When is it the right time to seek out hospice care for a loved one suffering from Parkinson’s?
In true Parkinson's disease, a person becomes slow and stiff, has notable tremors at rest, and eventually has memory impairment. In the early and mid-stages, medications and some special devices can help control these symptoms. But, eventually people affected by Parkinson's begin to fall more and more frequently and eventually stop working altogether despite treatments. When patients reach this point, one should consider treatment under hospice.
What are some issues that are unique to working with patients with Parkinson’s?
The issues facing Parkinson's patients are not so much unique as difficult to manage. Probably the biggest burden for caregivers and the most dangerous symptom for patients is the frequent falls. We've seen many Parkinson's patients fall because they refuse to admit they are no longer able to get up and walk without assistance. And as with any falling, serious injuries can occur, such as broken hips or concussions from which these patients may never recover.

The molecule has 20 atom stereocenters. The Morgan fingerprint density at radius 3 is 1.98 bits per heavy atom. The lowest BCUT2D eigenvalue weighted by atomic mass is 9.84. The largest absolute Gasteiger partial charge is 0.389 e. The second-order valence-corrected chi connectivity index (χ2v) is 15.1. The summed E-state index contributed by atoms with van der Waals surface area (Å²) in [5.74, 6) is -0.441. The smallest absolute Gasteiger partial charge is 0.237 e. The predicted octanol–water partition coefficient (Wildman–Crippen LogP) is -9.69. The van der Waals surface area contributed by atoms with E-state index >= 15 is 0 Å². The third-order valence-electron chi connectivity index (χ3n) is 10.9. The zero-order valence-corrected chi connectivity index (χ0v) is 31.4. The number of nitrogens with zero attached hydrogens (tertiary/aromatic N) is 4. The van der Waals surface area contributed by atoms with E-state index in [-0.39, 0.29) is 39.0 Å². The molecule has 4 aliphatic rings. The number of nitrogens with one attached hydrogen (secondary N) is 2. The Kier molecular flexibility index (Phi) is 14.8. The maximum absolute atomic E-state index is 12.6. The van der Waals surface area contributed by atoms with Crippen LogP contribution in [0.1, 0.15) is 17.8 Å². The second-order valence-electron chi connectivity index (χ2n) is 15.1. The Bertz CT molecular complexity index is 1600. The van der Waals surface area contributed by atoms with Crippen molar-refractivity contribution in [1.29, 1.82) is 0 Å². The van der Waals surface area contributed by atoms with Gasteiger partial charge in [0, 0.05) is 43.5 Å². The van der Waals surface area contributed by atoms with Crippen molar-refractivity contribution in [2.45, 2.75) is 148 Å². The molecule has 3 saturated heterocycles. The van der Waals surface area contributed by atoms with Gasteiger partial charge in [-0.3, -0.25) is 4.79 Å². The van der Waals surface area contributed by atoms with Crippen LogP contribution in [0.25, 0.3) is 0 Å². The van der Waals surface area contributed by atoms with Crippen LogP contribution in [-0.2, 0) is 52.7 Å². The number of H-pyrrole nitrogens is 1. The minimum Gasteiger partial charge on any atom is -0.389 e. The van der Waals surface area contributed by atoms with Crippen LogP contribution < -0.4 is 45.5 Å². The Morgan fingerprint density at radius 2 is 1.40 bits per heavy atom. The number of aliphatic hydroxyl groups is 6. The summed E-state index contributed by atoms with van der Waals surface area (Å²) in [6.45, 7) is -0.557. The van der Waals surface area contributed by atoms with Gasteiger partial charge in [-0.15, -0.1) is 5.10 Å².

Other challenges include Parkinson's dementia and swallowing problems.
What is the biggest lifestyle change that needs to be made when dealing with a patient with Parkinson’s?
Convincing Parkinson's of their need for assistance with getting around is often the biggest challenge concerning lifestyle alterations.
What is the most beneficial aspect of hospice care for patients that suffer from Parkinson’s?
The added support, equipment, and comfort that hospice care brings to both Parkinson's patients and their overstressed caregivers is the biggest benefit.
What should families know about caring for a loved one with Parkinson’s?
There are support groups and other resources out there that can help such as the St. Louis chapter of the American Parkinson Disease Association. Many people are affected by this crippling disease and caregivers often need assistance in dealing with its many challenges.